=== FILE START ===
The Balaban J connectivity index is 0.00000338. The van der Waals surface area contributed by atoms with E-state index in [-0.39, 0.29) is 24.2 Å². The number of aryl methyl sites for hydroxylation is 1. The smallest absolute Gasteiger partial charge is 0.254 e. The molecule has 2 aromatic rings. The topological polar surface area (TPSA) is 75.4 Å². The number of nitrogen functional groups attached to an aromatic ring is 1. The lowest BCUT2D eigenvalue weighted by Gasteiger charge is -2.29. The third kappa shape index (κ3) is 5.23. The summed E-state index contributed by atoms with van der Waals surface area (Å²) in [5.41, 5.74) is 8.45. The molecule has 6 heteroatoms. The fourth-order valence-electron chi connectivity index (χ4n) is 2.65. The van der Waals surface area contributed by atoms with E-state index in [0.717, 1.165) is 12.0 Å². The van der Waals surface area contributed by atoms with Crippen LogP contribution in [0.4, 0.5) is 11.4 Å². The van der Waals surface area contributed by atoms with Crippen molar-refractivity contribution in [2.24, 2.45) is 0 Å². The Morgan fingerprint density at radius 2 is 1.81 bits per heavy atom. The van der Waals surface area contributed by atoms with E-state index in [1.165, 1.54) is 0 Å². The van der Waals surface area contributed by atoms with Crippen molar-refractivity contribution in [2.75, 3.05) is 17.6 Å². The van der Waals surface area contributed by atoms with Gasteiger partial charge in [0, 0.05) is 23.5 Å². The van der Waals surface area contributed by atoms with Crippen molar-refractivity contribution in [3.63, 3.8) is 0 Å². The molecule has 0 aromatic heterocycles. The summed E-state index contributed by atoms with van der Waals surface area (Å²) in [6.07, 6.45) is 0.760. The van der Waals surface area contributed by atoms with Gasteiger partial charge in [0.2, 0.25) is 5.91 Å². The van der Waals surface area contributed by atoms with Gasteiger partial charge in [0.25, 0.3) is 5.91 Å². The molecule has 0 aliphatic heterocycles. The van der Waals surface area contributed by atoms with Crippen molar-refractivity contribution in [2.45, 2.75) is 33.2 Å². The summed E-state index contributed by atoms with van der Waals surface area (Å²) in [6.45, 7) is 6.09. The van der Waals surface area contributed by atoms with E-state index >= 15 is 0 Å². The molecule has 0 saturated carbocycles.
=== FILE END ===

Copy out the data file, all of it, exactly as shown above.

The Balaban J connectivity index is 0.00000338. The van der Waals surface area contributed by atoms with E-state index in [-0.39, 0.29) is 24.2 Å². The number of aryl methyl sites for hydroxylation is 1. The smallest absolute Gasteiger partial charge is 0.254 e. The molecule has 2 aromatic rings. The topological polar surface area (TPSA) is 75.4 Å². The number of nitrogen functional groups attached to an aromatic ring is 1. The lowest BCUT2D eigenvalue weighted by Gasteiger charge is -2.29. The third kappa shape index (κ3) is 5.23. The summed E-state index contributed by atoms with van der Waals surface area (Å²) in [5.41, 5.74) is 8.45. The molecule has 6 heteroatoms. The fourth-order valence-electron chi connectivity index (χ4n) is 2.65. The van der Waals surface area contributed by atoms with E-state index in [0.717, 1.165) is 12.0 Å². The van der Waals surface area contributed by atoms with Crippen LogP contribution in [0.4, 0.5) is 11.4 Å². The van der Waals surface area contributed by atoms with Crippen molar-refractivity contribution in [2.24, 2.45) is 0 Å². The Morgan fingerprint density at radius 2 is 1.81 bits per heavy atom. The van der Waals surface area contributed by atoms with E-state index in [1.165, 1.54) is 0 Å². The van der Waals surface area contributed by atoms with Crippen molar-refractivity contribution in [2.75, 3.05) is 17.6 Å². The van der Waals surface area contributed by atoms with Gasteiger partial charge in [0, 0.05) is 23.5 Å². The van der Waals surface area contributed by atoms with Crippen molar-refractivity contribution in [3.63, 3.8) is 0 Å². The molecule has 0 aromatic heterocycles. The summed E-state index contributed by atoms with van der Waals surface area (Å²) in [6.07, 6.45) is 0.760. The van der Waals surface area contributed by atoms with Gasteiger partial charge in [0.2, 0.25) is 5.91 Å². The van der Waals surface area contributed by atoms with Gasteiger partial charge in [0.25, 0.3) is 5.91 Å². The molecule has 0 aliphatic heterocycles. The van der Waals surface area contributed by atoms with Crippen molar-refractivity contribution in [2.45, 2.75) is 33.2 Å². The summed E-state index contributed by atoms with van der Waals surface area (Å²) in [6.45, 7) is 6.09. The van der Waals surface area contributed by atoms with E-state index >= 15 is 0 Å². The molecule has 0 saturated carbocycles.